Here's How You Should Write a TV Commercial

Credit: AMC
Lots of directors get their start in advertising, so let's go over how you can use our free script template to write a TV commercial. 

Screenwriting is my passion, but I pay the daily bills right now by doing a lot of work in advertising -- and even writing some television commercials. I made my way here by working for directors who generally were handed scripts by agencies and asked me to punch them up. 

Advertising is a great, steady source of income, and mastering the basics can help your resume stand out from the other stacks. Much like our free screenwriting software post, we wanted to share this free TV commercial script template to use at your leisure as well. 

You shouldn't go in debt trying to get a good job! 

So how do you write a TV ad? 

Writing a commercial has never been easier and it has never been more in demand. Advertisements play before every YouTube video and all over Facebook and Twitter. There is a huge need for that kind of work and content -- especially for people who can create a narrative that makes people keep watching. 

But what does that script look like on the page?  

Basically, a TV script is two columns. On the left, you have the visuals. On the right, you have the audio.

At the top, you put the client's name, your name, and the job ID (so you and your collaborators can keep track). Also, give your spot a title that describes the ad - for instance, "NEW NINTENDO SYSTEM."

Finally, specify how long the spot should be. Most TV and internet ads are a minute, thirty seconds, or fifteen seconds. Some can even be eight seconds in length. 

This script can be built in Word or Pages fairly easy, but MeHow Design provides these simple, free commercial script templates for your use!

TV Ad Script Examples 

Now that you know how TV commercial scripts are formatted, let's look at a few examples to show you how the professionals get it done. 

You'll notice right off the bat that the language used in the visual portion is not especially flowery. This is not supposed to read beautiful, it's supposed to be concise and get everything aligned so your artistic vision blends seamlessly with the brand's intention.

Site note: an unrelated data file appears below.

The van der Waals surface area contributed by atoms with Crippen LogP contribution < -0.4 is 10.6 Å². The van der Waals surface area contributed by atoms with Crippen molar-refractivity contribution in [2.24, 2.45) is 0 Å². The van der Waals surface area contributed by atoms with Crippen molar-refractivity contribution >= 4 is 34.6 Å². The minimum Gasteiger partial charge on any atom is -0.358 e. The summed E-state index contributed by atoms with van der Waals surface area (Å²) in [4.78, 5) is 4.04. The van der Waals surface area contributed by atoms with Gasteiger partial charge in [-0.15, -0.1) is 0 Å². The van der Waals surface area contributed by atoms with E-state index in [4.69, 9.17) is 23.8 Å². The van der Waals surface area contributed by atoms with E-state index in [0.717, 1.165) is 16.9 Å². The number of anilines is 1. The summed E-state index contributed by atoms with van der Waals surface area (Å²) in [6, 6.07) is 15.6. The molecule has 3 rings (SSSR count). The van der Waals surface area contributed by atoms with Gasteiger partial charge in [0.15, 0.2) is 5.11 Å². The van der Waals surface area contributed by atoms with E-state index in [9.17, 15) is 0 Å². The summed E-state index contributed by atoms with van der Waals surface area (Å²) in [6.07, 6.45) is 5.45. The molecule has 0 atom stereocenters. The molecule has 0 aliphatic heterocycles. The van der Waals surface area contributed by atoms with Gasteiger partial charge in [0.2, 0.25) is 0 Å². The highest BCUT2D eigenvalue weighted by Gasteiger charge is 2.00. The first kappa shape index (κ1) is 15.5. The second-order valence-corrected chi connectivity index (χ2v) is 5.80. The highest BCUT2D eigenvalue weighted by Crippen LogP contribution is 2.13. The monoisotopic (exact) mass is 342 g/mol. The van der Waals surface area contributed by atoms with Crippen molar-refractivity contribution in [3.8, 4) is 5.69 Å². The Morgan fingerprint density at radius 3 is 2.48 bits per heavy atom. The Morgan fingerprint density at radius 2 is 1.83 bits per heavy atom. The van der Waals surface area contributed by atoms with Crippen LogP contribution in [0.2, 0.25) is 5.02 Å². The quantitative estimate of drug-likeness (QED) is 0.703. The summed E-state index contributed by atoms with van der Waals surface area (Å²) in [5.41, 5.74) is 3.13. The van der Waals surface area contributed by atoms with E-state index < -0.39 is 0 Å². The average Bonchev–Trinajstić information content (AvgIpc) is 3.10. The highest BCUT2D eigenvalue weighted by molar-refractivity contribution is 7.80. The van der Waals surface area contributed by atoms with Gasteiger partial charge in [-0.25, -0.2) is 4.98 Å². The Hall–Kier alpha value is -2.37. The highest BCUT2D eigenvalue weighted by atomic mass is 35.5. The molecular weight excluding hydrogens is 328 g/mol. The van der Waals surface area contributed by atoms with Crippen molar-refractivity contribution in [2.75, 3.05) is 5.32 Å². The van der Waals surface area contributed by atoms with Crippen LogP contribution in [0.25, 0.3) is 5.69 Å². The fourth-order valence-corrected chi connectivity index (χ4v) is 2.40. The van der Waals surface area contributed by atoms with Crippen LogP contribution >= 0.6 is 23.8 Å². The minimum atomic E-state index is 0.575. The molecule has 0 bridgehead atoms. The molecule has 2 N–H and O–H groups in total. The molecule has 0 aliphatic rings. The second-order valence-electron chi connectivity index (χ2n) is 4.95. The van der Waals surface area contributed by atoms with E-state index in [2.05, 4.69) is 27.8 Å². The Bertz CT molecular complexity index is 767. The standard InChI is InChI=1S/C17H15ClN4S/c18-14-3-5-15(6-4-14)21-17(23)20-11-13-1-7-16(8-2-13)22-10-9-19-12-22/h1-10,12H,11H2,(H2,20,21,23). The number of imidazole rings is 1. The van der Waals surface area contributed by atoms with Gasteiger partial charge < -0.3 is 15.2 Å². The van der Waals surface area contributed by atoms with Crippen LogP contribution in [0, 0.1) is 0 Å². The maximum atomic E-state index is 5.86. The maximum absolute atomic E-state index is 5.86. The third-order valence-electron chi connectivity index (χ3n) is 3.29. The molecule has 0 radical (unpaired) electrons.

Credit: SlideShare

If you want to get really specific, put the length of time you think each visual shot or moment should play. If you're taking clips from the internet, this may help your editor out. It's always good to have a time estimate, because you'd hate to shoot something and have it fall short of the length required. Or just have to cut things if you go too long and then you run the risk of the ad and its story not making sense.

One trick is to read the script aloud a few times at the pace you think makes sense within the commercial. That can give you an estimate for the duration.  

Credit: Gerry Butler
Lastly, if you have a character speaking dialogue -- and you are not using voiceover -- make sure to delineate the name of the speaker, and match that name with how you describe the action in the left column.

Each character should have a first name that starts with a different letter. This helps everyone know who is supposed to be where and cuts back on confusion. 

Credit: Shane Hurlbut

Got questions about scripts for TV commercials? Let us know in the comments. 

I hope this article helps you out on all your side gigs! 

What's next? Everything you need to know about anamorphic lenses

If you've never worked with this unique piece of glass, then click on the link above -- this is the primer for you.     

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3 Comments

Great blog post - thanks! I'm working on my first screenplay and really need some money to make ends meet. I have a couple of GREAT ideas for TV commercials: one for Progressive Insurance (fell asleep with your sign).. the other for Allstate (Mayhem). How do I figure out who where when how to submit my spec scripts for consideration? Any help you can provide would be appreciated. -Rob

November 18, 2020 at 1:10PM

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There really isn't a way to submit spec commercials like there is for screenplays. Agencies and clients are a pretty tight knit group, and you would have to have a relationship with a creative director who would ask you to freelance and submit ideas. Clients, unfortunately, are rarely looking for general scripts, no matter how good. Rather, they are looking for very specific scripts that solve a business problem, which they brief agencies to help them with, who then create advertising campaigns in response. If you wanted to be considered for work, you would need to create a spec portfolio of scripts/ads, and then submit that portfolio to agencies and creative directors.

January 30, 2021 at 7:47PM

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I've worked in advertising for quite awhile now, at agencies and on set, and I've never seen a script formatted like this. Maybe you would do this if you needed to create a shooting script, maybe. Google "the art of deck making" and click on the first link for a better example.

January 30, 2021 at 7:37PM

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